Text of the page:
Alcohols are classified into primary and tertiary, based upon the number of carbon atoms connected to the carbon atom that bears the hydroxyl functional group. The primary alcohols have general formulas RCH2OH; the simplest primary alcohol is methanol, for which R=H, the next is ethanol, for which R=CH3, the methyl group. Secondary alcohols are those of the form RR'CHOH, the simplest of, 2-propanol. For the tertiary alcohols the general form is RR'R"COH; the simplest example is tert-butanol, for which each of R, R', R" is CH3. In these shorthands, R, R', R" represent substituents, alkyl or other attached organic groups. In archaic nomenclature, alcohols can be named as derivatives of methanol using "-carbinol" as the ending. For instance, 3COH can be named trimethylcarbinol. Alcohols have a long history of myriad uses. For simple mono-alcohols, the focus on this article, the following are most important industrial alcohols: methanol

Wilbur M. Cunningham

Wilbur Morrill Cunningham was an American football player and coach, attorney and author. Cunningham was born in 1886 in Michigan, his father, George Cunningham, was an insurance agent. Cunningham attended the University of Michigan where he studied law played college football for Fielding H. Yost's Michigan Wolverines football teams from 1907 to 1910, he graduated from Michigan's Law Department as part of its Class of 1912. During the fall of 1912, he served as the head coach of the Kentucky University football team. After completing his legal education, Cunningham opened a law practice in his hometown of Benton Harbor, Michigan; when the United States entered World War I in April 1917, Cunningham closed his legal practice and began serving on active duty in the United States Navy. He served with the rank of lieutenant in the paymaster's department and aboard the USS Massachusetts. Upon his discharge from the Navy in 1919, he resumed his law practice, he served two terms as prosecuting attorney for Berrien County from 1929 to 1933 and for 23 years from 1933 to 1956 as the city attorney of Benton Harbor, Michigan.

Cunningham was a noted historian and archeologist specializing in Native American artifacts. In 1961, he published "Land of Four Flags: An Early History of the St. Joseph Valley," a history of southwestern Michigan. Cunningham died in 1974 at age 89 and was buried at the Crystal Springs Cemetery in Benton Harbor, Michigan. Wilbur M. Cunningham at Find a Grave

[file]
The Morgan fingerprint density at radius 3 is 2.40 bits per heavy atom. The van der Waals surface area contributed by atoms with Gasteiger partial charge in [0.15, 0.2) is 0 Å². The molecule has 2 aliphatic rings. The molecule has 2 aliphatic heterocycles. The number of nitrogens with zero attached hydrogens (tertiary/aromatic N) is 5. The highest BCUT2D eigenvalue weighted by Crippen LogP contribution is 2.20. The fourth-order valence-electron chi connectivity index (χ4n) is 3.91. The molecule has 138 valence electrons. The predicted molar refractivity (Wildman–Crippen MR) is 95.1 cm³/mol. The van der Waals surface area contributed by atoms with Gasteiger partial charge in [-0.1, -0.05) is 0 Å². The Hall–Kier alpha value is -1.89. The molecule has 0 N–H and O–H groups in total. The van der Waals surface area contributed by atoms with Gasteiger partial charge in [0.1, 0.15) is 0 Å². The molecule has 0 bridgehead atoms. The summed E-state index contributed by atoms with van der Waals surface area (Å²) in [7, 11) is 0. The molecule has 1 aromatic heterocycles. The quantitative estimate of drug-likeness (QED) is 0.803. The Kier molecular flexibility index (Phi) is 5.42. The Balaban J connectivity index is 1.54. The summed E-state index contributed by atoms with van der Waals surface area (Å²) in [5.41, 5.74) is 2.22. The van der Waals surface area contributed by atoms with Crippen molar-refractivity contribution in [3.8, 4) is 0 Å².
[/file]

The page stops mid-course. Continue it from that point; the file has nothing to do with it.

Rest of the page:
Saint John the New Monastery

Saint John the New Monastery is a Romanian Orthodox monastery in Suceava, Romania. Built between 1514 and 1522, the monastery church is one of eight buildings that make up the churches of Moldavia UNESCO World Heritage Site, is listed as a historic monument by the country's Ministry of Culture and Religious Affairs, its construction began during the reign of voivode Bogdan III the One-Eyed of Moldavia, after the nearby Mirăuți Church was devastated in 1513. The construction was completed by Stephen IV of Moldavia; the monastery church served as metropolitan cathedral of Moldavia until 1677 and, since 1991, it serves as the cathedral of the Archdiocese of Suceava and Rădăuți. The church is dedicated to Saint George and it has frescoes painted on the outside, typical of the region; the monastery is dedicated to Saint John the New of Suceava, a Moldavian monk who preached during Turkish occupation and was subsequently martyred in Cetatea Albă, present-day Bilhorod-Dnistrovskyi in Ukraine. Alexander I of Moldavia brought his relics to Suceava in 1402.

Besides the monumental church, the monastery complex includes a bell tower built in 1589 during the reign of Peter the Lame of Moldavia, a chapel founded by clergyman Anastasie Crimca in 1626-1629, old cells for monks, a house for the abbot and the surrounding walls. Cathedral of the Nativity, Suceava